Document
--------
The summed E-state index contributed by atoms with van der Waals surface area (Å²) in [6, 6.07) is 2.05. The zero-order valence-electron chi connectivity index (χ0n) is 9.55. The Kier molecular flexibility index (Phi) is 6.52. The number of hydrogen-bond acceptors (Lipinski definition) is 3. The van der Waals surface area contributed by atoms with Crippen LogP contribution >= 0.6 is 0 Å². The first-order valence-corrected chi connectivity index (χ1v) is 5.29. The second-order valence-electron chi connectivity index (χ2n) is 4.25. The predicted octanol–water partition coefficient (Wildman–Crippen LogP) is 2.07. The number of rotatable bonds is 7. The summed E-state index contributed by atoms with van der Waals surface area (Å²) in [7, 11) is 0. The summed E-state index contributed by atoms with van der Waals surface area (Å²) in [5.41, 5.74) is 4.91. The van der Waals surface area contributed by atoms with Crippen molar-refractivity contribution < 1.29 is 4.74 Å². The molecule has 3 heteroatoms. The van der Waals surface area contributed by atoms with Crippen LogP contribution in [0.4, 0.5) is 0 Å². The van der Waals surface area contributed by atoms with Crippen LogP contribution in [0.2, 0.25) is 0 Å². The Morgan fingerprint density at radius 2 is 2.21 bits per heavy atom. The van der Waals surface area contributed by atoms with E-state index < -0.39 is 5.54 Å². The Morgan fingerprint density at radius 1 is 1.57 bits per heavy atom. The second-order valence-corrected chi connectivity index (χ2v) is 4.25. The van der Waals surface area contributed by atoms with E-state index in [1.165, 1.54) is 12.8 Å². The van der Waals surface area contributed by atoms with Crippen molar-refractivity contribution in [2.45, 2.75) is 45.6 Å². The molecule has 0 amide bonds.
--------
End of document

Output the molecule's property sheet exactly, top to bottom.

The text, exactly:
The summed E-state index contributed by atoms with van der Waals surface area (Å²) in [6, 6.07) is 2.05. The zero-order valence-electron chi connectivity index (χ0n) is 9.55. The Kier molecular flexibility index (Phi) is 6.52. The number of hydrogen-bond acceptors (Lipinski definition) is 3. The van der Waals surface area contributed by atoms with Crippen LogP contribution >= 0.6 is 0 Å². The first-order valence-corrected chi connectivity index (χ1v) is 5.29. The second-order valence-electron chi connectivity index (χ2n) is 4.25. The predicted octanol–water partition coefficient (Wildman–Crippen LogP) is 2.07. The number of rotatable bonds is 7. The summed E-state index contributed by atoms with van der Waals surface area (Å²) in [7, 11) is 0. The summed E-state index contributed by atoms with van der Waals surface area (Å²) in [5.41, 5.74) is 4.91. The van der Waals surface area contributed by atoms with Crippen molar-refractivity contribution < 1.29 is 4.74 Å². The molecule has 3 heteroatoms. The van der Waals surface area contributed by atoms with Crippen LogP contribution in [0.4, 0.5) is 0 Å². The van der Waals surface area contributed by atoms with Crippen LogP contribution in [0.2, 0.25) is 0 Å². The Morgan fingerprint density at radius 2 is 2.21 bits per heavy atom. The van der Waals surface area contributed by atoms with E-state index < -0.39 is 5.54 Å². The Morgan fingerprint density at radius 1 is 1.57 bits per heavy atom. The second-order valence-corrected chi connectivity index (χ2v) is 4.25. The van der Waals surface area contributed by atoms with E-state index in [1.165, 1.54) is 12.8 Å². The van der Waals surface area contributed by atoms with Crippen molar-refractivity contribution in [2.45, 2.75) is 45.6 Å². The molecule has 0 amide bonds.